The United States Leadership against AIDS, Tuberculosis, and Malaria Act of 2003 required that the President develop a five-year comprehensive strategy for the prevention, treatment, and monitoring of acquired AIDS and would authorize the appropriation of $3 billion per year over 2004–2008 to fund these efforts. The bill specifically authorized appropriations of up to $1 billion to the Global Fund to Fight AIDS, Tuberculosis, and Malaria (GFATM), as well as appropriations to several international vaccine funds. It also established an HIV/AIDS Response Coordinator position within the Department of State who has the responsibility of overseeing and coordinating all U.S. international activities to combat the HIV/AIDS epidemic. Between FY 2004 and FY 2008, the initiative has the goal of caring for 10 million people living with AIDS (including children orphaned by AIDS), preventing 7 million new HIV infections, and supporting efforts to provide anti-retroviral medication to 2 million people infected with HIV. On May 27, 2003, the president signed this bill into law.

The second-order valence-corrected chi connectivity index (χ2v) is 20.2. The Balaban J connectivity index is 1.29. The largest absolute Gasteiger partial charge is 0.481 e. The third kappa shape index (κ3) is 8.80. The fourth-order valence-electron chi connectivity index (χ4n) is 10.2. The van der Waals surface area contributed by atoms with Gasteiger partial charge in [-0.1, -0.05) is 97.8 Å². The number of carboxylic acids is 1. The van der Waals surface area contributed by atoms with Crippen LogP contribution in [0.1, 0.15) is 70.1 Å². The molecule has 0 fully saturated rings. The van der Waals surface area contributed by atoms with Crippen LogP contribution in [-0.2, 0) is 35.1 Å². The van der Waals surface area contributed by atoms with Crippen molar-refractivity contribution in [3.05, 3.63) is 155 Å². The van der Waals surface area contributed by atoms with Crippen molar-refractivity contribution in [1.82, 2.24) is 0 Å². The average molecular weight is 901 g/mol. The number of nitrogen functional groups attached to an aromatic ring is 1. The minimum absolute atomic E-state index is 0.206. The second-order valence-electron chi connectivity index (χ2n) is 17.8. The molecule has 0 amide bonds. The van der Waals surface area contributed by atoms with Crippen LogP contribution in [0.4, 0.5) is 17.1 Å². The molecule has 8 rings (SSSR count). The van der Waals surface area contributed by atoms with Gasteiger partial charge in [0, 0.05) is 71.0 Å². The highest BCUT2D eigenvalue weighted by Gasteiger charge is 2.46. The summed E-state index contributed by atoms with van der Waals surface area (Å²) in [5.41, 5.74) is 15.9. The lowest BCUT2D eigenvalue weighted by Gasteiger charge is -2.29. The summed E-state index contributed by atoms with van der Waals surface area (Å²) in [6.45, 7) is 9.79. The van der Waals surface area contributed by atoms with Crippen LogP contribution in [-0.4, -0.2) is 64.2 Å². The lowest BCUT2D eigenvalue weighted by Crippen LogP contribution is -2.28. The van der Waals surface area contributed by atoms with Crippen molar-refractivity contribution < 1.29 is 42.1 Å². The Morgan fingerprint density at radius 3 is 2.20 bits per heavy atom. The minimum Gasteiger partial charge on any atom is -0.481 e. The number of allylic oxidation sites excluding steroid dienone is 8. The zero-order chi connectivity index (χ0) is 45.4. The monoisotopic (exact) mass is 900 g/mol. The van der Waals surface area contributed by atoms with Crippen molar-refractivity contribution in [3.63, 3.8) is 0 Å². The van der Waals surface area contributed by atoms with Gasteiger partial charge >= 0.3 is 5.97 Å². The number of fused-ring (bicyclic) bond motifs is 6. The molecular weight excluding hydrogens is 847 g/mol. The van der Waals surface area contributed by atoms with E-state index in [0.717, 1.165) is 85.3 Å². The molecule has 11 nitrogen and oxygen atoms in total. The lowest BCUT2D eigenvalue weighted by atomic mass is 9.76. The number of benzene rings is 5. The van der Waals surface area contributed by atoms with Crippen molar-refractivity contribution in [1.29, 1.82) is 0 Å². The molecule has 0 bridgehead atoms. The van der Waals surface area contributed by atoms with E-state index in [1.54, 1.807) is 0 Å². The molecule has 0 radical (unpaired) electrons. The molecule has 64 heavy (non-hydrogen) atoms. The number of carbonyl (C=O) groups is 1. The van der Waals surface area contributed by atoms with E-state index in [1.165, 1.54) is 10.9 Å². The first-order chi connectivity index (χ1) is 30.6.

The Microenterprise Results and Accountability Act of 2004 amended the Foreign Assistance Act of 1961 in order to improve the results and accountability of microenterprise development assistance programs. This act first re-enforces terms in the original microenterprise act from 2000 requiring that at least half of USAID microenterprise resources benefit very poor clients (those living on less than a dollar a day). The 2004 act directs USAID to incorporate effective poverty measurement tools to ensure that funds are in fact reaching the very poor. It requires USAID to place a priority on giving grants to NGOs rather than expensive contractors running microenterprise programs. It also mandates that USAID provide Congress with an annual report to demonstrate the greater efficiency of the programs since the passing of this act; as part of this, the act set up a microenterprise office within USAID in order to improve oversight. The act listed October 2006 as a deadline for the implementation of poverty assessment tools, but USAID has found that it must develop country-specific tools for each country and is therefore still working on them. The act was signed into law by the president on December 23, 2004.